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Tuning a Bean Animal overflow for perfect flow

Tuning a bean animal overflow is easy … once you see how it’s done.

While there is a ton of info online about setting up a bean animal overflow. And a lot of written info about how to get it dialed in.

But it’s MUCH easier to understand what is meant by ‘properly dialed in’ when you can actually see one running.

The problem is a lack of videos showing what properly, and improperly, tuned bean animal looks like.

Watch the following videos and you’ll see just how easy tuning a bean animal overflow can be.

Given the incredible volume of information that’s already available online about assembling a bean animal overflow, I won’t go into any detail on it in this post.

If you do need info on setting one up, I recommend starting with this Bean Animal Overflow thread on ReefCentral.com. It’s a VERY long read, but it’s packed full of information.

Now, let’s get ready to tune that overflow.

There Are Three Methods of Tuning a Bean Animal Overflow

The first way to tune the flow of a bean animal is by using the valve on your siphon line.

Gate valves are more expensive than ball valves but they are also MUCH easier to make fine adjustment to. That’s why experienced bean animal users HIGHLY recommend spend the extra money on a gate valve. Ball valves will work but take a VERY gentle and patient hand to adjust. (Turning the handle 1/16″ on a ball valve increases flow much more than on it does on a gate valve.)

The second is by adjusting the flow control on your DC return pump … if you have one.

The third is by adjusting the valve on you siphon line until you get the flow close to ‘perfect’, then using the flow control on your DC return pump to ‘fine tune’ it.

A DC return pump is NOT required for using or tuning a bean animal overflow.

All that is needed is that valve on your siphon line.

Time to start tuning!

Close your valve all the way, then open it up 1/4 of the way.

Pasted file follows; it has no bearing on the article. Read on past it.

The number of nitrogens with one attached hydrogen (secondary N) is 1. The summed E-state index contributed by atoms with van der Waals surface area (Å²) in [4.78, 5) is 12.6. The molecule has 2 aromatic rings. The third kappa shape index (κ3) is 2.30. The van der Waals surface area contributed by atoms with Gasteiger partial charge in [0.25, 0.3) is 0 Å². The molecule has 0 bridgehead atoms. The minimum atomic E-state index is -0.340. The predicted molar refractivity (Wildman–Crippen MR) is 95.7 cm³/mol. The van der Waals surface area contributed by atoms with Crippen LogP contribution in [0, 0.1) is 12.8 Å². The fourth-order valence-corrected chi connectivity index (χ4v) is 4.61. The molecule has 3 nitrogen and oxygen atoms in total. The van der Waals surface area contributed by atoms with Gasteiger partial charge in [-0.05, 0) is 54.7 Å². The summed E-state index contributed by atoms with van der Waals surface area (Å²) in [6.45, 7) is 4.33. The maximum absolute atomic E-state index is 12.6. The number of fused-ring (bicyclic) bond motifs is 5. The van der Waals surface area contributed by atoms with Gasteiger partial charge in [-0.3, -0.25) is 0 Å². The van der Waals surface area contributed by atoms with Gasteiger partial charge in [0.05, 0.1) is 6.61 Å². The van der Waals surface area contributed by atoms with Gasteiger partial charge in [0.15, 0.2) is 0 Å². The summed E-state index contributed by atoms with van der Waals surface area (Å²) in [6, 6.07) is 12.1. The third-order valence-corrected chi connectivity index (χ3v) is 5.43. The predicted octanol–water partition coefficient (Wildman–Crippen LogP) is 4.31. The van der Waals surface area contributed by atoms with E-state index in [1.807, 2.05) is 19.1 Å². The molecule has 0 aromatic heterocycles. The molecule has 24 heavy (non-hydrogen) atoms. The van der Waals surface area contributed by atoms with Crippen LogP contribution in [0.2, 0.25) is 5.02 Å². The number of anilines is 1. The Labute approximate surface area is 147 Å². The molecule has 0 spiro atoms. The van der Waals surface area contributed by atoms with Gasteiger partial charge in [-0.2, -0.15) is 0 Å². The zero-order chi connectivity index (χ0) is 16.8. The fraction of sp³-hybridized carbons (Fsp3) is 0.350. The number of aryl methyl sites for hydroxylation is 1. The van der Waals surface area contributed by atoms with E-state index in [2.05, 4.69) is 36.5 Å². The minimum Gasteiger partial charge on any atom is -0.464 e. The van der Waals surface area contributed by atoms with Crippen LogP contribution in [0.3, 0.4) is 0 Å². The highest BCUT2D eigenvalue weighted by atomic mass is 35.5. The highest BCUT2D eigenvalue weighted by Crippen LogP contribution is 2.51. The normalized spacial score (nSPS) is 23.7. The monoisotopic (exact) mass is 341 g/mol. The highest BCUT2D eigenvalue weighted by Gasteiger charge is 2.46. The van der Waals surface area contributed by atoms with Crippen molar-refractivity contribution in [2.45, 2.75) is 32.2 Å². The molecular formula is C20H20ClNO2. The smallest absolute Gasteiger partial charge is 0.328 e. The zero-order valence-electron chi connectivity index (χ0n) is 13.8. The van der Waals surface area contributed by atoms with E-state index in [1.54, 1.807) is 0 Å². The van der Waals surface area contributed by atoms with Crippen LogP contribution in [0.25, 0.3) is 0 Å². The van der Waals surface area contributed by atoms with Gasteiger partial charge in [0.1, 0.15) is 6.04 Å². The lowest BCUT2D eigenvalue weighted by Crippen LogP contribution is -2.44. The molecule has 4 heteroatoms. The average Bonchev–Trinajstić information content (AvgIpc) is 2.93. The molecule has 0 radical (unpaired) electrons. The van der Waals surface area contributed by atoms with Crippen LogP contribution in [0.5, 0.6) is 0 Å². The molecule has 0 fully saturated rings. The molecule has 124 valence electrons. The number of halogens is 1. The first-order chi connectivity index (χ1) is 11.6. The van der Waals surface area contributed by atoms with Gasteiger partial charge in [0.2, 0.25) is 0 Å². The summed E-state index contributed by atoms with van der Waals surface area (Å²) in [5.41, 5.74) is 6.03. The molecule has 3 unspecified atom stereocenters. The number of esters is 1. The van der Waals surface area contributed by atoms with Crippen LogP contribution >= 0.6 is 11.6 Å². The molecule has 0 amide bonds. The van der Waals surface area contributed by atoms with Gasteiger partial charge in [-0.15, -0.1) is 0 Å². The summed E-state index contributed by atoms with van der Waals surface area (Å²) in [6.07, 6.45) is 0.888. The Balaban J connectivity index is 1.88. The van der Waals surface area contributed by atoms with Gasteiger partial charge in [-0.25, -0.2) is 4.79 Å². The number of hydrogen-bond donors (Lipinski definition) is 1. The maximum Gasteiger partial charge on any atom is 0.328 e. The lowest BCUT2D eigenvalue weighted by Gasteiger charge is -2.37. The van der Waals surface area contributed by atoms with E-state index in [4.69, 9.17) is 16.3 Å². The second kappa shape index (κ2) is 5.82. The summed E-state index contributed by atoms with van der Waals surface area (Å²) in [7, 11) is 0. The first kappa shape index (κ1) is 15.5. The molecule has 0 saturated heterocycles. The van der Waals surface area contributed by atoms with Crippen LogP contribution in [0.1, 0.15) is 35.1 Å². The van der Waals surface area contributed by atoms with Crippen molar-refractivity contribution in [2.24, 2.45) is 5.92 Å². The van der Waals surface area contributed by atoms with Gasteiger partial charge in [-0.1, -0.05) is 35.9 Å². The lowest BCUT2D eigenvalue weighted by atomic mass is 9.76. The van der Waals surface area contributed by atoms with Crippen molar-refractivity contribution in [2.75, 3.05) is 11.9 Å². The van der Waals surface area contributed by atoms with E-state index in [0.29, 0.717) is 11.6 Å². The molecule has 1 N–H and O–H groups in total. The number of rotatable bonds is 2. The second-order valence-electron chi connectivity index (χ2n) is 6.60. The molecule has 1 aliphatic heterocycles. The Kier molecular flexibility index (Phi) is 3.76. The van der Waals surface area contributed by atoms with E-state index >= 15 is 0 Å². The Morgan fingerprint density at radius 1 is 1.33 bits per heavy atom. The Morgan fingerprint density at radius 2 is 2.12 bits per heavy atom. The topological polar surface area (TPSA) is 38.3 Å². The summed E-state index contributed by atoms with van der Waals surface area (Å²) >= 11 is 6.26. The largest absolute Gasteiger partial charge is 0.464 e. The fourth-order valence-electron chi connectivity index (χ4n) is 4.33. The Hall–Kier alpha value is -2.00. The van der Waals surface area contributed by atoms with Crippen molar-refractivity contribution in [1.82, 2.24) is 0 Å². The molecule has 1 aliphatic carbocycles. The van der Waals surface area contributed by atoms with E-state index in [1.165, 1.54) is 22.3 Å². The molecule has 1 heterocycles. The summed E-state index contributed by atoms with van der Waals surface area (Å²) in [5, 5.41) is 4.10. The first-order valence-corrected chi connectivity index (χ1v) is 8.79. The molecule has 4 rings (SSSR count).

Turn on your return pump and watch flow in your overflow box.

Your Bean Animal is ‘Under’ Tuned If It Looks Like This:

An under-tuned bean animal. The valve needs to be opened more.

In this situation it is flowing too slow.

Open the valve a little bit at a time until the siphon pipe is flowing without any gurgling or bubbles coming out of it … AND just small trickle of water is running down your open channel pipe. It should be almost silent.

Your Bean Animal is ‘Over’ Tuned If It Looks Like This:

An over-tuned bean animal. The valve needs to be closed more.

In this case it is flowing too fast.

Close the valve a little bit at a time, until the siphon pipe is flowing without any gurgling or bubbles coming out of it … AND just small trickle of water is almost silently running down your open channel pipe.

You’ve Tuned Your Bean Animal Just Right If It Looks Like This:

A well-tuned bean animal. Just one or two ‘gurgle cycles’ at start-up. Then, within a few minutes, it stabilizes and maintains a consistent water level in the overflow box.

Notice how, after just 2-3 minutes, the water level remains even about 1/4 of the way up horizontal section of the middle pipe — which is the open channel pipe on this setup.

Once you’ve got it dialed it in, it’s time to test it…

Shut off your return pump. Wait a few minutes until no more water is draining down your sump. Then turn you return pump back on.

After one or two major gurgling cycles, you BA overflow should stabilize and run steady just like in the video.

If it did, congratulations! You’re done tuning your bean animal overflow and have it dialed in right where it should be.

If not, don’t worry, you’re very, very close…

Fine Tune It

If it takes too long to stabilize, just fine tune it very gently a bit more … using the tiniest of turns to your valve … the same as described above. The slightest tap to the valve handle is all it may take. Be gentle and patient with each adjustment — we’re talking a 1/16″ of an inch or less in some instances.

And if you do have a DC return pump, this is where it can come in handy. Making fine adjustments on the pump controller may be easier than making them with the siphon valve.

Once it’s running with a fine trickle down the ‘trickle’ pipe, test it once more just to make sure it starts up, stabilizes quickly, and flows just the way you want it.

When it comes to overflows, nothing beats a bean animal set-up for safety, reliability, capacity, or silence.

You’ve made a great choice in using one. And now that you can tune it, it’ll be one of the most worry-free parts of your set up.

Filter Floss: When to Replace It for Optimal Aquarium Health

A common question among new aquarium owners is, “How often should I replace my filter floss?”

And one of the most common answers you’ll see on popular reef keeping forums is “every 2 to 3 days”.

There are two slight problems with this rote piece of advice though:

  1. It could cost you extra money. And,